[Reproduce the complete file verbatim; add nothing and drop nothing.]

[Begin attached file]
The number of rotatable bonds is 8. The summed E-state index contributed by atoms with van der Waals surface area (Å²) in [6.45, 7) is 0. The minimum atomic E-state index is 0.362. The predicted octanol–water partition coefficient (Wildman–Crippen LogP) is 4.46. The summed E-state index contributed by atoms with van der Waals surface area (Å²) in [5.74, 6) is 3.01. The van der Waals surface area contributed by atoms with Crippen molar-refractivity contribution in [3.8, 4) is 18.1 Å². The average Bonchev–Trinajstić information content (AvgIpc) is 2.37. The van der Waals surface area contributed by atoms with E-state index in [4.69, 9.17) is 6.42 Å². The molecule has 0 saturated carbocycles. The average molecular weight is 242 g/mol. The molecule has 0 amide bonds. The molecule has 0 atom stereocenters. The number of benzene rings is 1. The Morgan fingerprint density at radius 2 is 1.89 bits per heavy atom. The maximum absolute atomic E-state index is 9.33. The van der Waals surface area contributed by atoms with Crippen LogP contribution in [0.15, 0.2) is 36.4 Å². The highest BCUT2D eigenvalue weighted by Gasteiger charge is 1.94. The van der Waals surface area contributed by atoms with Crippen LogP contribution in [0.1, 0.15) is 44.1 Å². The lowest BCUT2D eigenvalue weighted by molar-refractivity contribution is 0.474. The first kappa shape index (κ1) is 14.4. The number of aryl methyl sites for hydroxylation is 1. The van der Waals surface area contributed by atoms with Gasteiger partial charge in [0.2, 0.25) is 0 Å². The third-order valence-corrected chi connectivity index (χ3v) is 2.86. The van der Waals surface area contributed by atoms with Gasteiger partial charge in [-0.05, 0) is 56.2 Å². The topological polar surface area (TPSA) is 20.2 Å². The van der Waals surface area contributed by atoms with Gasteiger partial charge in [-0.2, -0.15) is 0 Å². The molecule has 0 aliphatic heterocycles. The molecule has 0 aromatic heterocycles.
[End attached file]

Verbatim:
The number of rotatable bonds is 8. The summed E-state index contributed by atoms with van der Waals surface area (Å²) in [6.45, 7) is 0. The minimum atomic E-state index is 0.362. The predicted octanol–water partition coefficient (Wildman–Crippen LogP) is 4.46. The summed E-state index contributed by atoms with van der Waals surface area (Å²) in [5.74, 6) is 3.01. The van der Waals surface area contributed by atoms with Crippen molar-refractivity contribution in [3.8, 4) is 18.1 Å². The average Bonchev–Trinajstić information content (AvgIpc) is 2.37. The van der Waals surface area contributed by atoms with E-state index in [4.69, 9.17) is 6.42 Å². The molecule has 0 saturated carbocycles. The average molecular weight is 242 g/mol. The molecule has 0 amide bonds. The molecule has 0 atom stereocenters. The number of benzene rings is 1. The Morgan fingerprint density at radius 2 is 1.89 bits per heavy atom. The maximum absolute atomic E-state index is 9.33. The van der Waals surface area contributed by atoms with Crippen LogP contribution in [0.15, 0.2) is 36.4 Å². The highest BCUT2D eigenvalue weighted by Gasteiger charge is 1.94. The van der Waals surface area contributed by atoms with Crippen LogP contribution in [0.1, 0.15) is 44.1 Å². The lowest BCUT2D eigenvalue weighted by molar-refractivity contribution is 0.474. The first kappa shape index (κ1) is 14.4. The number of aryl methyl sites for hydroxylation is 1. The van der Waals surface area contributed by atoms with Gasteiger partial charge in [0.2, 0.25) is 0 Å². The third-order valence-corrected chi connectivity index (χ3v) is 2.86. The van der Waals surface area contributed by atoms with Gasteiger partial charge in [-0.05, 0) is 56.2 Å². The topological polar surface area (TPSA) is 20.2 Å². The van der Waals surface area contributed by atoms with Gasteiger partial charge in [-0.2, -0.15) is 0 Å². The molecule has 0 aliphatic heterocycles. The molecule has 0 aromatic heterocycles.